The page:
Conservative ministers have backed down on big cuts in subsidies for wind farms in exchange for another review next year and the prospect of a bigger role for gas in Britain’s future energy mix.
The Coalition will today announce that subsidies for onshore wind turbines will be cut by 10 per cent this year, as proposed by Ed Davey, the Liberal Democrat Energy Secretary. That will disappoint Conservative backbenchers, many of whom had called for much larger cuts in subsidy, with some Tories backing a 25 per cent reduction.
Today’s announcement, which follows negotiations between the Coalition parties, will be some relief to the renewable energy industry, which has warned that uncertainty about government support has been putting off investors.
However, more cuts could yet be made following a formal review of the costs of renewable energy to be held in the financial year 2013-14.
In another concession to George Osborne, the Chancellor, today’s statement will contain a clear commitment that “unabated” gas supplies will form a major part of Britain’s energy mix.
Mr Osborne has angered environmentalists by pushing for gas-fired power stations to produce more of Britain’s electricity. Advocates of gas say it is more reliable and cost-effective than renewable sources, but critics say it could leave the UK dangerously dependent on an imported energy source.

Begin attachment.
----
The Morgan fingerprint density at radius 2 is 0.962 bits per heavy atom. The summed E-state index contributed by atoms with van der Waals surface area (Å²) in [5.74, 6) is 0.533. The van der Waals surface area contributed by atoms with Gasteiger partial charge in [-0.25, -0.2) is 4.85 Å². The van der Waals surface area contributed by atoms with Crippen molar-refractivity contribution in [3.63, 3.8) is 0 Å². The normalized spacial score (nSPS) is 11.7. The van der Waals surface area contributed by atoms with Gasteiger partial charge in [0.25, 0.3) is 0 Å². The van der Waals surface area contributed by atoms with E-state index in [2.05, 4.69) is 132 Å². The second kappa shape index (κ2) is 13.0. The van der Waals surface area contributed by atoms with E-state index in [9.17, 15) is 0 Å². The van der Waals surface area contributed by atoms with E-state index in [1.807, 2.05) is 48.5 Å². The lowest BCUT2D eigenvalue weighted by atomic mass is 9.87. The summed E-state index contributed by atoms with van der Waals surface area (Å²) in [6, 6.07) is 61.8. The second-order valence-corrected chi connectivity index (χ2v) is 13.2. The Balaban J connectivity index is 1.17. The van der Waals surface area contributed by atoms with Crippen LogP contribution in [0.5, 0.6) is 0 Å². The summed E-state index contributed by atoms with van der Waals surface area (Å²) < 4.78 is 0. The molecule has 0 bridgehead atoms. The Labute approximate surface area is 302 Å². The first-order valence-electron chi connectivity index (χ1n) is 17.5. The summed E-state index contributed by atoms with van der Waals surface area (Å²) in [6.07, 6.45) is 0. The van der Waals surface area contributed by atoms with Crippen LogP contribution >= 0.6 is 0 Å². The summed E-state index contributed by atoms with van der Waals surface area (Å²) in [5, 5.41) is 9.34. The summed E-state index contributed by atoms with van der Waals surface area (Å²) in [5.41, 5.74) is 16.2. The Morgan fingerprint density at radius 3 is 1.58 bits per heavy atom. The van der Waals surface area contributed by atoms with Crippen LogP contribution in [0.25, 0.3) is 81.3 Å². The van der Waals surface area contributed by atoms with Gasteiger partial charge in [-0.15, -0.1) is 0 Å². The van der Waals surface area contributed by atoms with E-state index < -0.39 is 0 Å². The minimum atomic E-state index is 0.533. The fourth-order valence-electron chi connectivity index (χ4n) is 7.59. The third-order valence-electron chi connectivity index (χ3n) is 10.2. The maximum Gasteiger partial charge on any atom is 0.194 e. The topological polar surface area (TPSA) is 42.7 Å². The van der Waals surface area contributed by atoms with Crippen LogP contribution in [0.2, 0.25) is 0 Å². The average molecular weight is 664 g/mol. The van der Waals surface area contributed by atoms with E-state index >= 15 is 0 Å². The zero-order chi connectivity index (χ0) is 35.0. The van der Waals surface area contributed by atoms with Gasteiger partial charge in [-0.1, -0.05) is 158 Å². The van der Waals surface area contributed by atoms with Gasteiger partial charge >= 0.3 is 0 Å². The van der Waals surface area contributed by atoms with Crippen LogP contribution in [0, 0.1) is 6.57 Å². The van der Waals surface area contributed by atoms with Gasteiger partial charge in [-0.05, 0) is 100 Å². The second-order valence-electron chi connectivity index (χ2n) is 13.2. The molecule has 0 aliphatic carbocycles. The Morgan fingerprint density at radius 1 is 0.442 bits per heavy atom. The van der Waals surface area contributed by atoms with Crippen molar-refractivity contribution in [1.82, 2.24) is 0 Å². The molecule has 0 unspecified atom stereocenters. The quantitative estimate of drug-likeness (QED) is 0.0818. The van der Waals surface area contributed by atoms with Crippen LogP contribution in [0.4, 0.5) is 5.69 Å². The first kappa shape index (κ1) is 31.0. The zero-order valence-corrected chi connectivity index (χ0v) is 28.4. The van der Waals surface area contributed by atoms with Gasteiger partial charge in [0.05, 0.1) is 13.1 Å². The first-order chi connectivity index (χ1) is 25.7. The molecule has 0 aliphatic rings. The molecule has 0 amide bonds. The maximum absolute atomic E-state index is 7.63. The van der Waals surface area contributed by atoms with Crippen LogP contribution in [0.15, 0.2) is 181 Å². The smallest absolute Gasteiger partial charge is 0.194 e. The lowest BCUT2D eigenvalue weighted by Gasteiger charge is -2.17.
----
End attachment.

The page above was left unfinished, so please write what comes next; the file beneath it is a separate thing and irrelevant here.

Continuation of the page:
Mr Osborne has also opposed the imposition of any new targets for reductions in Britain’s carbon emissions, which he says are “inefficient.”
New planning laws could also make it easier for residents to oppose new wind turbines, and to receive a financial benefit from those that are built.
Because the cuts in subsidy will not exceed 10 per cent, Lib Dem ministers are likely to present the announcement as a victory for their party.
The deal has emerged as Conservative ministers look for ways to shore up the position of Nick Clegg, the Deputy Prime Minister. Senior Tories are worried that Mr Clegg could yet be toppled as party leader, threatening the Coalition.
Tim Yeo, the Tory chairman of the Commons energy committee, said a 10 per cent cut was a sensible reduction in subsidies for now.
“There is general agreement that 10 per cent is perfectly acceptable to reflect growing efficiency and falling costs of turbines,” he said. “In the long term a signal for sharper cuts post-2017 will give the industry time to adapt.”
Renewable UK, the trade group for “green” energy companies, warned that under the Electricity Act the Secretary of State was obliged to justify cuts in aid for renewable energy with economic evidence. Otherwise the Government could be open to legal action.
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